Emails between Ronald W. Miller and Jeremy D. Caddel re: Jacoby Report

Email between Jeremy Caddel and Ronald Miller re: Washington Times articles on changes in Afghan jails and Mr. caddels return from meetings involving the subject. mr. Caddell is stating that he is attempting tp obtain a copy of the Jacoby Report in to the Afghani Jail conditions and allegations of detainee abuse.

Doc_type: 
Email
Doc_date: 
Tuesday, June 15, 2004
Doc_rel_date: 
Thursday, December 16, 2004
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UNCLASSIFIED

A-cf3q

Caddel, Jeremy D
From: Sent: Miller, Ronald W Tuesday, June 15, 2004 10:01 AM RELEASED IN FULL
To: Caddel, Jeremy D(Main State)
Subject: RE: Back in the office

Thanks. I have not seen report myself.
---Original Message—
From:CCaddel, Jeremy D
Sent: Tuesday, June 15, 2004 9:18 AM
To: Maier, Ronald W(S/VVCI)
Subject: Back in the office
Ron,
Just got back from the Karzai Chicago trip. Am trying to get updates on outstanding detainee issues from Eric.
Meanwhile, any chance were going to be able to see a copy of the Jacoby report referenced in the article below.
Jeremy
Washington Times
June 15, 2004
Pg. 15

U.S. Military Makes Changes In Jails
By Stephen Graham, Associated Press
KABUL, Afghanistan - The U.S. military is changing procedures at its jails in Afghanistan after a review prompted by accusations of prisoner abuse, the military said yesterday. •
It declined to give details of the changes.
The military is acting on the interim findings of an American general who visited American jails across the
country, without waiting for his final report, spokesman Lt. Col. Tucker Mansager said.
"We're taking action on those [findings] as they come forward, evaluating them, implementing some of
them, deferring some of them and planning some of the rest of them out," Col. Mansager said at a press
conference in Kabul.
He declined to describe the report's suggestions or the changes made.
The top U.S. commander in Afghanistan, Lt. Gen. David Barno, ordered the review last month as the
scandal over detainee abuse in Iraq drew new attention to possible mistreatment in Afghanistan, including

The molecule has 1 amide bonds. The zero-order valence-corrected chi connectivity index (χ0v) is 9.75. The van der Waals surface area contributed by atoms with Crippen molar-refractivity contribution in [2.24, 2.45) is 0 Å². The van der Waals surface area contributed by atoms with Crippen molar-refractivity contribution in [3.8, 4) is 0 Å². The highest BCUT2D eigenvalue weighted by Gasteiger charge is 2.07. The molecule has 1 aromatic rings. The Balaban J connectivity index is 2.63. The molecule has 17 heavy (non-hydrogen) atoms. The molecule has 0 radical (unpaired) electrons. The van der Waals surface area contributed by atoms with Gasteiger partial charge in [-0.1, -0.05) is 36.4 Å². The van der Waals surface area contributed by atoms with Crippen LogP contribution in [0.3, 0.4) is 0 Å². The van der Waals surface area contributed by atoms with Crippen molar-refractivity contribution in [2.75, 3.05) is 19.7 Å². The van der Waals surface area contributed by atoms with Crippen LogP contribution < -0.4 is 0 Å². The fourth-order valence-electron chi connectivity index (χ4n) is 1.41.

three deaths in custody.
Brig. Gen. Charles Jacoby, Gen. Bamo's deputy operational chief, visited all of nearly 20 American holding facilities, most at bases in the south and east where about 20,000 U.S.-led troops are battling Taliban and at Qaeda insurgents.
Gen. Jacoby will give his final report to Gen. Barno soon, and some of the findings will be made public by early July "after a review process," Col. Mansager said.
Two detainees died at the U.S. military's main Bagram base, north of Kabul, in December 2002. Both were
UNITED STATES DEPARTMENT OF STATE
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REVIEW AUTHORITY: SHARON E AHMAD DATE/CASE ID: 30 NOV 2004 200303827 UNCLASSIFIED DOS-002202
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ruled homicides after autopsies found the men had died from "blunt-force injuries."
The military says it has made a number of unspecified changes to its prisons as a result of the deaths. But it has yet to release results of its investigations.
The death of another detainee in eastern Afghanistan in June 2003 also is under investigation by the CIA, and the military is probing accusations of mistreatment brought by two former detainees last month ­including beatings, the use of hoods and sexual abuse.
One, an Afghan police colonel told the Associated Press that he was beaten, stripped naked and sexually abused and humiliated while in U.S. custody for nearly 40 days last year at three American bases.
The accusations are similar to those made against several U.S. soldiers involving acts of torture and sexual humiliation in Iraq.
3 DOS-002203
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67